How to convert from conventional to organic farming

Our experience and that of others, is that the most difficult part of changing to organic farming is the paradigm shift. As somebody once said; An organic farmer is an `oddball with a thick skin` and this is very true. It is very difficult to change from 'chemical' farming to organic as there is very little research done and no real support. In addition to this the NPK ghost continues to haunt, as do all the easy `cures` you are may consider spraying.

One of the first things an organic farmer has to come to terms with is the fact that all problems with growing crops arise from mismanagement of the soil and the environment. This means that the first thing one has to do is get the soil right. Cover crops, mulching and no or the absolute minimum tillage of soil are the keys to good and healthy crops. The perception that organic crops cost more to produce, that they are of inferior quality and that they should be sold for more, are not true. Yes, if one farms in the conventional way by composting outside the fields in bins or heaps and by turning it etc. and then carting it back into the fields, it is more costly - which must have an impact on market value. We use a different method that works well and costs less than conventional methods. The composting of animal waste with earthworms is done in windrows outside the fields and as about 6 cubic m per ha are needed when band placed or broadcasted, the amount of material is less to handle. With enough organic matter on and in the soil the situation quickly arises that very little or even no external assistance is needed.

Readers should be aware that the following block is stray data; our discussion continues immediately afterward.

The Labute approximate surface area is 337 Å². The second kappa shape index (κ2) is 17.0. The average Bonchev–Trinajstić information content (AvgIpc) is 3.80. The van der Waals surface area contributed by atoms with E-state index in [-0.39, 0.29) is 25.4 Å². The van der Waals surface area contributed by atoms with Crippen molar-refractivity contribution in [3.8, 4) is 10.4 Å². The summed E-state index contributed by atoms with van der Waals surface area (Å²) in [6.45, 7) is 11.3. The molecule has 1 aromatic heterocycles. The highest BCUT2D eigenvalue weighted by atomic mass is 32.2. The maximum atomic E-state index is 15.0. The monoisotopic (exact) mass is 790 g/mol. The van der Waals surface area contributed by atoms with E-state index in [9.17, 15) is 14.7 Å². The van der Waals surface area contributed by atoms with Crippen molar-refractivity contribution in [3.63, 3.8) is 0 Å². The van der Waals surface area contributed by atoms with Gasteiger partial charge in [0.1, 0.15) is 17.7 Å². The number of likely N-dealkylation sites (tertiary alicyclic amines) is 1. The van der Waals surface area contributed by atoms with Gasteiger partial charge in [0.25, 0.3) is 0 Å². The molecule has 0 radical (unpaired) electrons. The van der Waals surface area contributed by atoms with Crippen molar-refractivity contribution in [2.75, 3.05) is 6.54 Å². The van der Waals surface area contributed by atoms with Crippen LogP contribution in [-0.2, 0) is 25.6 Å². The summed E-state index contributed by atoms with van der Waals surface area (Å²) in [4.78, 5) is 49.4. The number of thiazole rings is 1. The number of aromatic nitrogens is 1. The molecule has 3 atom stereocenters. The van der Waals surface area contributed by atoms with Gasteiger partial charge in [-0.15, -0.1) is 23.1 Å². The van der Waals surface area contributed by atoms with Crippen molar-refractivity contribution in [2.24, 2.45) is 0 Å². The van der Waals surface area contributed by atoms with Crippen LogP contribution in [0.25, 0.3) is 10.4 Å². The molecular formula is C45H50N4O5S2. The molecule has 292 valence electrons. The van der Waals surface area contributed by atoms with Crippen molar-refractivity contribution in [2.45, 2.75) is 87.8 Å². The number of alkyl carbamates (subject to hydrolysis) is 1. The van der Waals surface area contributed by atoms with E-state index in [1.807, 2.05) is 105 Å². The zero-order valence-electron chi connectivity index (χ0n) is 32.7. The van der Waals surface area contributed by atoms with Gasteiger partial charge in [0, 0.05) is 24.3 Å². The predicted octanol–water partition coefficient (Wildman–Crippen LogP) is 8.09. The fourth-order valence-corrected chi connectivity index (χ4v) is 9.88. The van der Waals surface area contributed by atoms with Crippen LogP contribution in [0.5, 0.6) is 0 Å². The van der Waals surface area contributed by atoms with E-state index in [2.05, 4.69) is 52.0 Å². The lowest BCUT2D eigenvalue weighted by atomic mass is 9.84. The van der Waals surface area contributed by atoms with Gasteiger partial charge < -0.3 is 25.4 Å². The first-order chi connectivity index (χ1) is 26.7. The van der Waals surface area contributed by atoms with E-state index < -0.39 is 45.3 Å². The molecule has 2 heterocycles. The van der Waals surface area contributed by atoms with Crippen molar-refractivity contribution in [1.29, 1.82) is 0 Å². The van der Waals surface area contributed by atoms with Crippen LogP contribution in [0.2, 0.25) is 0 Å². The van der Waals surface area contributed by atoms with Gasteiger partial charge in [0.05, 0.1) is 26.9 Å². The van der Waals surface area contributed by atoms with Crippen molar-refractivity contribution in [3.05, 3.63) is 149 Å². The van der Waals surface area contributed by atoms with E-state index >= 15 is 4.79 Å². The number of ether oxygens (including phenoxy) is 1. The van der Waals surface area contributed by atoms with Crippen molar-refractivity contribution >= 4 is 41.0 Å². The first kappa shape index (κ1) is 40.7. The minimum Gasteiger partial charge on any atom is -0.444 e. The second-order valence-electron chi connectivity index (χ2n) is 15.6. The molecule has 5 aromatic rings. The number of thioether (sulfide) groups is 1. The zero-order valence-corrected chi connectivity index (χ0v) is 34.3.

As in conventional farming one must look for deficiencies in crops and soil and these have to be attended to. Unfortunately we have no source of soft rock phosphate in this country but adaquate results can be obtained with bonemeal. Rock potash is not a vialable source either so KCl (Potassium Chloride) can be used together with lime. Trace elements and minerals can be used as most of them are available in a natural form. No nitrogen deficiency will be experienced with enough organic matter in and on the soil providing it is not ploughed in. Yields as good or nearly as good can be achieved once the soil has recovered.


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